Something’s missing from the new MN Broadband Task Force

Last week we got word on the newly appointed Minnesota Broadband Advisory Task Force members. Here’s the quick roll call: (You can see full bios here.)

  • Six Members who work for broadband providers, provider associations or vendors
  • One Public Affairs Consultant (and former ISP employee)
  • One IT Director of a large business
  • One High Tech Association Director
  • One Retired from the Legislature and MN PUC
  • One IS Director for a Metro County
  • One Metro Cable Communications Officer
  • One Metro Librarian
  • One Healthcare IT Director
  • One Rural K12 Technology Co-op

Where’s the rural* representation? Where’s the community representation? Who will be speaking for the folks who are least likely to be online – the elderly, low-income, ethnically under-represented and rural folks?

Last year when the original Task Force unveiled their recommendations, Blandin Strategy Board applauded the formation of a continued Task Force to carry on the work of the original team but cautioned

The membership of this advisory committee will be crucial to its success. Diverse voices and perspectives must be included. Specifically, we urge the participation of more community representatives and end-users, especially those with strong technology backgrounds and needs – from large and small businesses, historically marginalized and disadvantaged populations, health care, education and government. We believe these representatives would be well positioned to identify and implement collaborative strategies to bring world class broadband throughout Minnesota.

Apparently there were 31 applications for the 15 positions; almost one third (11) were from rural applicants. The Department of Commerce tried to get a mix of backgrounds, gender, geography but it seems as if the list is a little industry-heavy and community light.

The initial Task Force strove for consensus, which made for more powerful and practical recommendations – but consensus is only powerful when you have everyone’s voice at the table. The newly elected folks are all qualified but some voices are not at the table and I’m afraid we may miss their voices too late.

The job of the new task force is to…

Advise and assist the commissioner on progress in achieving state highspeed broadband goals and assist in annual report to legislature regarding same.

That means there won’t be a publicized “final report” that the public can read and assess; rather advice will be given without the fanfare and probably without the scrutiny that the first Task Force experienced. Therefore it’s even more important that we have a diversity of representation around the table. Maybe there will be opportunities for the new Task Force to hear those voices – I hope those voices will speak up!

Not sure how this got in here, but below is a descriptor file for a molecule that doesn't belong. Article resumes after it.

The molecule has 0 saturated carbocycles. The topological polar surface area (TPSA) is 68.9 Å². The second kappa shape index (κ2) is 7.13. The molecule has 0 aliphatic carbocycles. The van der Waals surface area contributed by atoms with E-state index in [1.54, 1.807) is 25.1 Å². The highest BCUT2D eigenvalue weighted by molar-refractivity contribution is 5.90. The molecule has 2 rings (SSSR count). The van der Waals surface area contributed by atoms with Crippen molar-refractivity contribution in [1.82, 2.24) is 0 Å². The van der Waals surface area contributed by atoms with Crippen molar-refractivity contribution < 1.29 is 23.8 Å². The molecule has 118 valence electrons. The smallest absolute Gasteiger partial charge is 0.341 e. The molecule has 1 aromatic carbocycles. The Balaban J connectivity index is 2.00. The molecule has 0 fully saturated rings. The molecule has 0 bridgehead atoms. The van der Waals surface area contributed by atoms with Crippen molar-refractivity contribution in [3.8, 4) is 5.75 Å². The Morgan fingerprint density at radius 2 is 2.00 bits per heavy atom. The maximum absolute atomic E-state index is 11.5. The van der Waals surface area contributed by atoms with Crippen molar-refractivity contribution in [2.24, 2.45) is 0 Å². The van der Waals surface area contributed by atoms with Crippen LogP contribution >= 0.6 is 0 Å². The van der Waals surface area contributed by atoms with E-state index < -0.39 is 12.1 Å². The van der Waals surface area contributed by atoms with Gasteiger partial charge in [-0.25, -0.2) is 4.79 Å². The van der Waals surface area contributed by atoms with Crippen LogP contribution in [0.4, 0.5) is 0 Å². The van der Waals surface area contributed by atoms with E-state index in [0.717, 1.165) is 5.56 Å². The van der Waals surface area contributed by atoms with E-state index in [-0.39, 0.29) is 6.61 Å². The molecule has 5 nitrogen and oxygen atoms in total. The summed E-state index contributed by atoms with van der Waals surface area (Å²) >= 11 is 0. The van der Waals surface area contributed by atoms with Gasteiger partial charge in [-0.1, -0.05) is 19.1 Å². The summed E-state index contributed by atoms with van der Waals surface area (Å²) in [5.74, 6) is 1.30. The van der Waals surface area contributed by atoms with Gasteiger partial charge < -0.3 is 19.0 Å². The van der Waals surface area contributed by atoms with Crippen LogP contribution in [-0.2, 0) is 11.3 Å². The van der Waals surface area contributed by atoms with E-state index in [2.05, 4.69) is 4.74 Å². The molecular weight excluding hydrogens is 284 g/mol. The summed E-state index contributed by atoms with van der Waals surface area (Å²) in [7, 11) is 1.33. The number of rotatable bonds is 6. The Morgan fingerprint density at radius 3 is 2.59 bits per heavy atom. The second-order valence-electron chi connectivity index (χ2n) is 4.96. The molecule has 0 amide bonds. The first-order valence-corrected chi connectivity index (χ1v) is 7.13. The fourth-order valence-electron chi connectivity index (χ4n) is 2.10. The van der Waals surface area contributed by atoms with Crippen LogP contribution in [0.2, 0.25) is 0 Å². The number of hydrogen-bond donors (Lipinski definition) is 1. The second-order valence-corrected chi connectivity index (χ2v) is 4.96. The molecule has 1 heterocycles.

*I want to quickly add that legislation for the original Task Force “metropolitan area” means the counties of Anoka, Carver, Dakota, Hennepin, Ramsey, Scott, and Washington, and “rural area” means an area outside of the metropolitan area.

4 thoughts on “Something’s missing from the new MN Broadband Task Force

  1. There are only 15 positions; you’re not going to get a direct “voice” for every constituency. I’m confident that Pete Royer will represent rural interests as good as or better than anyone else.

    Outside that, if the issue is lack of access via broadband, I’m not sure what is gained by having a lot of different representatives on the consumer side. What would they—the elderly, low-income, ethnically under-represented or other—say that is substantially different from each other in this context?

  2. I don’t know if it needs to be a direct voice – but a voice who has more direct contact with the demographic who isn’t online. They might have a better idea of what the roadblocks are and how to overcome them. Sometimes lack of broadband is the issue – but more often I think it’s lack of computer, cost, fear of viruses, not understanding the potential value of broadband…

    You’re right, Peter will do a great job – as will the rest of the board. There are some great folks on the board. I am glad that we have folks on the board who already are collaborating (public-private partnerships), folks who have done well with ARRA. I think that will be valuable should another opportunity arise.

    Maybe they just needed a few more places at the table.

  3. Being low income and a on line student I am in great need of high speed internet and have a very difficult time getting it, keeping it, and affording it. Sometimes I need to spend money to go 35 miles into town to get it. I think having a low income rural representative on this board would be fantastic.

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